Activists mark Labor Day weekend, call for law to protect LGBT workers

Americans for Workplace Opportunity is marking Labor Day weekend with another call to Congress to pass the Employment Non-Discrimination Act, which would ban workplace discrimination based on gender identity or sexual orientation.

“We’re reminded this Labor Day that everyone should have the opportunity to get and keep a job and provide for their families – one of the most fundamental American values,” said Matt McTighe, campaign manager for Americans for Workplace Opportunity. “Fortune 500 companies, labor unions and supermajorities of Republicans and Democrats – a rare national consensus – are honoring these values by supporting ENDA.  It’s time for the Senate to pass this bill.”

Senate Majority Leader Harry Reid has said he wants to bring the bill to the floor this fall.

In July, ENDA passed out of the Senate Health, Education, Labor & Pensions committee by a 15-7 bipartisan vote – with support from Republicans Mark Kirk of Illinois, Lisa Murkowski of Alaska and Orrin Hatch of Utah.

Nike, Citigroup, General Mills, US Airways, Proctor & Gamble, Pfizer, Coca-Cola and Ernst & Young are among the more than 100 major businesses that back ENDA. The largest labor unions also support the bill, including Service Employees International Union and American Federation of Teachers.

“Labor Day is a time when we celebrate the contributions of workers to our society and our economy,” said Mary Kay Henry, international president of the Service Employees International Union. “However, we must remember that not all workers are equally protected from discrimination. In 2013, this is simply unacceptable.”

“The fear of being discriminated against based on who they love often deters great people from stepping up to serve our communities and reach for the stars. Growing up gay, I remember often being paralyzed by this fear. As we reflect back on 50th anniversary of the March on Washington, we should recommit ourselves to knocking down barriers for working people and standing up for equal treatment under our laws,” AFT president Randi Weingarten said. “The Senate has an opportunity to right this wrong. This Labor Day, we’ve got to make it clear that the time for ENDA is now.”

Nearly 80 percent of Americans back workplace protections for LGBT people, including 77 percent of observant Christians, 72 percent of Deep South residents, 70 percent of Republicans, and 69 percent of seniors. It’s so commonsense that most Americans – nearly nine in 10 – mistakenly believe it’s already law.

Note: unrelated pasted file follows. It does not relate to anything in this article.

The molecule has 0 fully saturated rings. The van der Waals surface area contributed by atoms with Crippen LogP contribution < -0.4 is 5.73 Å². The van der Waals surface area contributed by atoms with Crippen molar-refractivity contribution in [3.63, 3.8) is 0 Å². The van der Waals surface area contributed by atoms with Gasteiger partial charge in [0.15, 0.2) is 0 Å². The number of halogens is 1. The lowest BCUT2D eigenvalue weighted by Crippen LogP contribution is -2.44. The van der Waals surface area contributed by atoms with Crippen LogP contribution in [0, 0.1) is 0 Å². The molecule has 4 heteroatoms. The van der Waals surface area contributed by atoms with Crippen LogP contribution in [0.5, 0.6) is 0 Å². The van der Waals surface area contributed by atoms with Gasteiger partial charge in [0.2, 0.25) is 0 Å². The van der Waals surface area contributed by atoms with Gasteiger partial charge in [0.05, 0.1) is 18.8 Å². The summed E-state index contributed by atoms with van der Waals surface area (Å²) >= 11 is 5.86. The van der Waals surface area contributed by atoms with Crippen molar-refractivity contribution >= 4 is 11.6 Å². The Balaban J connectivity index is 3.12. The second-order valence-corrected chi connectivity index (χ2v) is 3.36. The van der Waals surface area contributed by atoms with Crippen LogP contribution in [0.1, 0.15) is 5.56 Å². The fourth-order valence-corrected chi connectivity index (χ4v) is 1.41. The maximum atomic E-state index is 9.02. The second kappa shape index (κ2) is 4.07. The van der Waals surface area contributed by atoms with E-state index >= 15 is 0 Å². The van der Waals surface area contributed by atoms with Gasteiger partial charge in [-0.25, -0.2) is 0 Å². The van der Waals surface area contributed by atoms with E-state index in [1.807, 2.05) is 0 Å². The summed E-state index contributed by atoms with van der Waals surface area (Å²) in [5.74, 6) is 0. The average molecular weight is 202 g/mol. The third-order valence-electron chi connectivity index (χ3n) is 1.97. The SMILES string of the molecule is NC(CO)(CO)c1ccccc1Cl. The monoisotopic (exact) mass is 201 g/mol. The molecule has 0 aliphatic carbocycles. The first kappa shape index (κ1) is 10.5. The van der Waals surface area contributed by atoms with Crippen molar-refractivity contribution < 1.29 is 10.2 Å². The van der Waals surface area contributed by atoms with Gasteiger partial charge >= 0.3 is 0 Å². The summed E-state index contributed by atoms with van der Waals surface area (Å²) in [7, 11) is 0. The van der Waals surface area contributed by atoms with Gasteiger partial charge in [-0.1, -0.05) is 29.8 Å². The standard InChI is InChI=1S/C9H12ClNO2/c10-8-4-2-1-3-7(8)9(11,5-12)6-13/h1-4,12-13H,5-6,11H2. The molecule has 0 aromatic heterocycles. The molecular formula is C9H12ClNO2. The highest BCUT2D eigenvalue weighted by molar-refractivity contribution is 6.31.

A risk in including gay partners in immigration debate?

Frustrated at being left out of an immigration overhaul, gay rights groups are pushing to adjust a bipartisan Senate bill to include gay couples. But Democrats are treading carefully, wary of adding another divisive issue that could lose Republican support and jeopardize the entire bill.

Both parties want the bill to succeed. Merely getting to agreement on the basic framework for the immigration overhaul, which would create a long and costly path to citizenship for the estimated 11 million people in the U.S. illegally, was no small feat for senators. And getting it through a divided Congress is still far from a done deal.

Even so, gay rights groups, their lobbyists and grassroots supporters are insisting the deal shouldn’t exclude bi-national, same-sex couples – about 28,500 of them, according to a 2011 study from the Williams Institute at UCLA Law. They’re ramping up a campaign to change the bill to allow gay Americans to sponsor their partners for green cards, the same way straight Americans can. Supporters trekked to the Capitol to make their case at senators’ offices on April 24.

“Opponents will be proposing amendments that, if passed, could collapse this very fragile coalition that we’ve been able to achieve,” Sen. John McCain, an Arizona Republican, said last week at the unveiling of the bill. He said the eight senators from both parties who crafted the legislation are committed to voting against changes that could kill it.

For Democrats, it’s a precarious position to be in. Democratic senators overwhelmingly support gay marriage – all but three are now on the record voicing their support – and two dozen of them this year backed a separate bill called the Uniting American Families Act to let gays sponsor their partners independent of a comprehensive immigration overhaul.

But the party’s senators are still bruised from an agonizing defeat on gun control this month. And few seem eager to inject divisive issues that might sink their best prospects for a major legislative victory this year and a potential keystone of President Barack Obama’s legacy.

“Any amendment which might sink the immigration bill, I would worry about,” Sen. Carl Levin, D-Mich., said in a brief interview, adding that he had yet to decide whether an amendment for gays and lesbians would meet that yardstick.

Support from both Hispanics and gays was critical to Obama’s re-election, and his overwhelming advantage among Hispanics was a major factor prompting Republicans to warm to immigration overhaul almost immediately after. But now, one community’s gain on the immigration front could be to the other’s detriment.

“As you continue to add other issues to the immigration discussion, it’s going to make it more challenging,” said Sen. John Hoeven, a North Dakota Republican.